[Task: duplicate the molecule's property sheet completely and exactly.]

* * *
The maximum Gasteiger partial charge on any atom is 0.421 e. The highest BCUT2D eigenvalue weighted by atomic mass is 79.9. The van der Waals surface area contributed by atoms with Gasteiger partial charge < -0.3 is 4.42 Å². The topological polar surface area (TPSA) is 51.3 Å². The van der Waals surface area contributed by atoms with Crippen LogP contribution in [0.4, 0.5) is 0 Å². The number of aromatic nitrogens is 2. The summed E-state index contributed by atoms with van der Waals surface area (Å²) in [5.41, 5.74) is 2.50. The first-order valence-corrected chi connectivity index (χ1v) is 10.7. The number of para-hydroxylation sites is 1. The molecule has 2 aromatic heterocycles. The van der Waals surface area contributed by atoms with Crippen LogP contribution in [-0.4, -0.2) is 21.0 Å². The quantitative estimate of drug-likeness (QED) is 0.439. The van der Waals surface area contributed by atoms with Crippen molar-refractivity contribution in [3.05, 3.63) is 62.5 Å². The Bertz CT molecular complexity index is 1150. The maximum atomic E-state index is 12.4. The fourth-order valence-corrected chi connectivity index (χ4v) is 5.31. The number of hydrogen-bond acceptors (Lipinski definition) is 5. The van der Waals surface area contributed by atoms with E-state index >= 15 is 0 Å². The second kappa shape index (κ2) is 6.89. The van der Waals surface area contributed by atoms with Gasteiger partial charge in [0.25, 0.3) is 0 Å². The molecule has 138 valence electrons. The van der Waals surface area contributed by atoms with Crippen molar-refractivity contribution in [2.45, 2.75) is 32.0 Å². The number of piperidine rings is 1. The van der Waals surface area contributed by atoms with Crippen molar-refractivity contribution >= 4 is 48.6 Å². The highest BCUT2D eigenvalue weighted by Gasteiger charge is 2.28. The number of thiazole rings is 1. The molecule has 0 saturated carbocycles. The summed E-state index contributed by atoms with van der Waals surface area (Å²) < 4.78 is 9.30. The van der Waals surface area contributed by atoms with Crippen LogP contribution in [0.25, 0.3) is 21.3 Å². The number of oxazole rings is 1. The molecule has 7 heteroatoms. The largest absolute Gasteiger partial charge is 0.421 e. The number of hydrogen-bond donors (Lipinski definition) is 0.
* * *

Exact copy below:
The maximum Gasteiger partial charge on any atom is 0.421 e. The highest BCUT2D eigenvalue weighted by atomic mass is 79.9. The van der Waals surface area contributed by atoms with Gasteiger partial charge < -0.3 is 4.42 Å². The topological polar surface area (TPSA) is 51.3 Å². The van der Waals surface area contributed by atoms with Crippen LogP contribution in [0.4, 0.5) is 0 Å². The number of aromatic nitrogens is 2. The summed E-state index contributed by atoms with van der Waals surface area (Å²) in [5.41, 5.74) is 2.50. The first-order valence-corrected chi connectivity index (χ1v) is 10.7. The number of para-hydroxylation sites is 1. The molecule has 2 aromatic heterocycles. The van der Waals surface area contributed by atoms with Crippen LogP contribution in [-0.4, -0.2) is 21.0 Å². The quantitative estimate of drug-likeness (QED) is 0.439. The van der Waals surface area contributed by atoms with Crippen molar-refractivity contribution in [3.05, 3.63) is 62.5 Å². The Bertz CT molecular complexity index is 1150. The maximum atomic E-state index is 12.4. The fourth-order valence-corrected chi connectivity index (χ4v) is 5.31. The number of hydrogen-bond acceptors (Lipinski definition) is 5. The van der Waals surface area contributed by atoms with E-state index >= 15 is 0 Å². The second kappa shape index (κ2) is 6.89. The van der Waals surface area contributed by atoms with Gasteiger partial charge in [0.25, 0.3) is 0 Å². The molecule has 138 valence electrons. The van der Waals surface area contributed by atoms with Crippen molar-refractivity contribution in [2.45, 2.75) is 32.0 Å². The number of piperidine rings is 1. The van der Waals surface area contributed by atoms with Crippen molar-refractivity contribution >= 4 is 48.6 Å². The highest BCUT2D eigenvalue weighted by Gasteiger charge is 2.28. The number of thiazole rings is 1. The molecule has 0 saturated carbocycles. The summed E-state index contributed by atoms with van der Waals surface area (Å²) < 4.78 is 9.30. The van der Waals surface area contributed by atoms with Crippen LogP contribution in [0.25, 0.3) is 21.3 Å². The number of oxazole rings is 1. The molecule has 7 heteroatoms. The largest absolute Gasteiger partial charge is 0.421 e. The number of hydrogen-bond donors (Lipinski definition) is 0.